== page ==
Let’s talk metrics: What would you say are the most important key figures for a VP Sales & Marketing to measure?

To me, even more important than knowing the metric you want to measure is to know why you want to measure it, what you want to find out by measuring it, and what you can improve with this very measure. With all those metrics and KPIs out there, I’d say that lead response time, the number of qualified leads, and the average length of the sales cycle are some of the most important metrics to keep an eye on.

What are your priorities for the first 90 days at idealworks?

That’s an interesting one! So, during the first 30 days I really wanted to get to know the team, understand both our solutions and the market better, dive deep into our company values and ceremonies, and figure out how to facilitate workflows. It was all about listening and learning. Now that I am in the ‘first 60 days’, the analysis phase, I am getting into understanding our clients’ profiles and identities; identifying success stories and unexplored use cases. I am getting to know all possible challenges that we and our customers are facing.

During the first 90 days in the office, the team and I will implement clear roles, processes, and responsibilities within the team. We are working on a holistic sales approach as well as on targets and objectives everyone can relate to and is motivated to work towards. Never stop improving, is my motto.

How do you think sales strategy should evolve as the business evolves?

It’s essential to standardize processes right from the start in order to ensure proper scaling. Standardized processes and documentation truly are facilitating any workflow, and any onboarding of additional team members. Plus, every mistake can only be made once, after that it’s a decision.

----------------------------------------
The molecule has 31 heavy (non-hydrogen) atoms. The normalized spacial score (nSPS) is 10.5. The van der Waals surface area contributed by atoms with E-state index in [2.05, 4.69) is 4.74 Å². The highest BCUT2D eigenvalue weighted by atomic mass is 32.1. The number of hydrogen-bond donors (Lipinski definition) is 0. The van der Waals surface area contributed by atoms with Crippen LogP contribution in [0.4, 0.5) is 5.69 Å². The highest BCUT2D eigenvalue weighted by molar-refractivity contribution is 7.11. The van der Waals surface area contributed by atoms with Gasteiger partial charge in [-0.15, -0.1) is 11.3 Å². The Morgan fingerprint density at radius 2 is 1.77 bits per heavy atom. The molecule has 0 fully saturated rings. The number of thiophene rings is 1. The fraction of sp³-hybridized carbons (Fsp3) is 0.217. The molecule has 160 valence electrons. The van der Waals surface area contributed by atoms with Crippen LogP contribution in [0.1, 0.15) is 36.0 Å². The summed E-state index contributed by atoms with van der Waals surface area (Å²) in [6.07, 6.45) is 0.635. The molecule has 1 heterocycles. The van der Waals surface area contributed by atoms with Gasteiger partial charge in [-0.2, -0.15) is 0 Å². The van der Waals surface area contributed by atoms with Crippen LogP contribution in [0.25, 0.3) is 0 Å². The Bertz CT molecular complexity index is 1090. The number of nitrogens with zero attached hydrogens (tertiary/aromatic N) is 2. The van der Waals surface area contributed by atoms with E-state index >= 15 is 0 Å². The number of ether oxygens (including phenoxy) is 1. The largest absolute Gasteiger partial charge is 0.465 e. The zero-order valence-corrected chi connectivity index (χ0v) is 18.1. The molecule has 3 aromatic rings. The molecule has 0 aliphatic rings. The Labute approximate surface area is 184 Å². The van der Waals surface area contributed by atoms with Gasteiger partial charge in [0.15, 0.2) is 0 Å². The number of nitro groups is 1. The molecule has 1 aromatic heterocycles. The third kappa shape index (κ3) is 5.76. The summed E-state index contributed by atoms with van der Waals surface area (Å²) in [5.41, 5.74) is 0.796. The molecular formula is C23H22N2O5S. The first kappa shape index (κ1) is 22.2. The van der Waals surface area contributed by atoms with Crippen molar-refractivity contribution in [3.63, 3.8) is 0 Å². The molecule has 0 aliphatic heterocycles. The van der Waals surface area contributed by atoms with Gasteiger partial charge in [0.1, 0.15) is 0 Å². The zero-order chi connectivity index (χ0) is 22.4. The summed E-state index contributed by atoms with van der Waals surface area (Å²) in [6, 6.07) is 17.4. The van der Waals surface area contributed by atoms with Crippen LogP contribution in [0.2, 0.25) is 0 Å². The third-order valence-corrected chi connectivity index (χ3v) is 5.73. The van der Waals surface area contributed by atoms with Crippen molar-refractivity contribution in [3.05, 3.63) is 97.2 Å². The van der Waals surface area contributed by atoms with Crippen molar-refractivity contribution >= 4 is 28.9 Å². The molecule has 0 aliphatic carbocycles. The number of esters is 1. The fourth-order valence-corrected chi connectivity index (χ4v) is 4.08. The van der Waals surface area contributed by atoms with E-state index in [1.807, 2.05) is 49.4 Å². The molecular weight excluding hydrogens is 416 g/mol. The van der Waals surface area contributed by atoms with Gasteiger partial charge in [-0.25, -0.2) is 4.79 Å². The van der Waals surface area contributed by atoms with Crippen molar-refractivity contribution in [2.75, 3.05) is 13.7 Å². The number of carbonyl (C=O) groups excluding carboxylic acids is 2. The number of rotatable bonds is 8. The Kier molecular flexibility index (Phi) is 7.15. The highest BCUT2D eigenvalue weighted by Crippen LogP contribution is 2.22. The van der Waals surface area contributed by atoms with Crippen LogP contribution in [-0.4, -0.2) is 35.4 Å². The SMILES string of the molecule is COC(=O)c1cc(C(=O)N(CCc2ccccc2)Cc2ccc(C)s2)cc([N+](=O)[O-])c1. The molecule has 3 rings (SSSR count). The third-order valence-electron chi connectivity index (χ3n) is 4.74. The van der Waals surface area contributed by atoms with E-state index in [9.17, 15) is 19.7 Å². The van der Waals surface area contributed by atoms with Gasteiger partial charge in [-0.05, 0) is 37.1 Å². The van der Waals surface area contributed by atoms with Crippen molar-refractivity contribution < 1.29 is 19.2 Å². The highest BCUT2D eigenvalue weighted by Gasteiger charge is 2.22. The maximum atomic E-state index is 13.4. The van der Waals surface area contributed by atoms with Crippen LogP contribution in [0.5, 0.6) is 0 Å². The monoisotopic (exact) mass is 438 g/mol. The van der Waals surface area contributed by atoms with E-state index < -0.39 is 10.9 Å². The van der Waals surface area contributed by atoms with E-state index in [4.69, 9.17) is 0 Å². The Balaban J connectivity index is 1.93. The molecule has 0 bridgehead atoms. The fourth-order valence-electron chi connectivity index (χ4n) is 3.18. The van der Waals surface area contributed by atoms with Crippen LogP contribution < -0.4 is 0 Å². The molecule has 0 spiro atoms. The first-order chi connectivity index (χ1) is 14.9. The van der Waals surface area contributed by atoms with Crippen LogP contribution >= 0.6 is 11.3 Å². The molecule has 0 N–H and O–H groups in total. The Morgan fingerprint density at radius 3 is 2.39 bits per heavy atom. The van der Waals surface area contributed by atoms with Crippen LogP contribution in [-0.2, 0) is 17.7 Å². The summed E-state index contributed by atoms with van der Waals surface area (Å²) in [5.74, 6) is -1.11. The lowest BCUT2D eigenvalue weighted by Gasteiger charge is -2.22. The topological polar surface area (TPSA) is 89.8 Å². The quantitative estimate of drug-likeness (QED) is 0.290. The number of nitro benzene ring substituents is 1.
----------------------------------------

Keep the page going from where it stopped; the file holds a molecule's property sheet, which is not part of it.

Relationships don’t just matter; they are everything.

How important is brand awareness when it comes to marketing and sales?

Brand awareness is pretty much the foundation all marketing efforts rely on. As the very first step in the marketing funnel, it is critical to the success of your business, and it is what helps you make potential clients aware of your brand and solutions portfolio to gain their trust. And trust, in turn, is one of the key drivers in the decision-making process, to get more sales. I’ve mentioned the importance of relationships: Relationships don’t just matter; they are everything.

Alright, cards on the table, what was your best sale in your private life?

I guess I closed my biggest deal when I wanted to sell my very first car — a striking green Renault Clio. I sold it to an incredibly nice girl, after rejecting an offer from a guy who just didn’t seem very likable. I loved my car so much that I really wanted to find a nice new owner for it. This deal was all about the perfect match!

One last question: What are key qualities every marketer and salesperson should have?

Working in sales requires persistence; marketing teams need to be creative. However, openness, curiosity, and authenticity are key. We’re dealing with people every day, so both our marketing and sales teams need to be open, curious, and most importantly authentic. Authenticity is a bit of a buzz term, but it really is critical. I can teach people how to sell and advertize — but I can’t teach a person how to be a genuine human.